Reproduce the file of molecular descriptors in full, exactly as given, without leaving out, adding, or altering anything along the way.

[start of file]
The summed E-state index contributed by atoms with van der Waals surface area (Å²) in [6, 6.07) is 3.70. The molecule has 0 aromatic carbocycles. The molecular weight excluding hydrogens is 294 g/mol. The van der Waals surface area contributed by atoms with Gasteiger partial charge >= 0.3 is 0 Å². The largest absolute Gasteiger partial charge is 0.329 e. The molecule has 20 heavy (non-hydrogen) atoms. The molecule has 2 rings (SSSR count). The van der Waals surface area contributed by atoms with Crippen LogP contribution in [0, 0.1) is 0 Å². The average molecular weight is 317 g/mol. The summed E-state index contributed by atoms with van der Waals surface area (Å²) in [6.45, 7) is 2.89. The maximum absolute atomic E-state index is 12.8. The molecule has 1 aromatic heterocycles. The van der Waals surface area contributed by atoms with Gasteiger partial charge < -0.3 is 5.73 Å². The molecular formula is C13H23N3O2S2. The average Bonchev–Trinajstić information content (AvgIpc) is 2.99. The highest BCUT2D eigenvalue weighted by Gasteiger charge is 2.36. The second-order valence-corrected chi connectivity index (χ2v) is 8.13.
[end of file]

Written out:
The summed E-state index contributed by atoms with van der Waals surface area (Å²) in [6, 6.07) is 3.70. The molecule has 0 aromatic carbocycles. The molecular weight excluding hydrogens is 294 g/mol. The van der Waals surface area contributed by atoms with Gasteiger partial charge >= 0.3 is 0 Å². The largest absolute Gasteiger partial charge is 0.329 e. The molecule has 20 heavy (non-hydrogen) atoms. The molecule has 2 rings (SSSR count). The van der Waals surface area contributed by atoms with Crippen LogP contribution in [0, 0.1) is 0 Å². The average molecular weight is 317 g/mol. The summed E-state index contributed by atoms with van der Waals surface area (Å²) in [6.45, 7) is 2.89. The maximum absolute atomic E-state index is 12.8. The molecule has 1 aromatic heterocycles. The van der Waals surface area contributed by atoms with Gasteiger partial charge < -0.3 is 5.73 Å². The molecular formula is C13H23N3O2S2. The average Bonchev–Trinajstić information content (AvgIpc) is 2.99. The highest BCUT2D eigenvalue weighted by Gasteiger charge is 2.36. The second-order valence-corrected chi connectivity index (χ2v) is 8.13.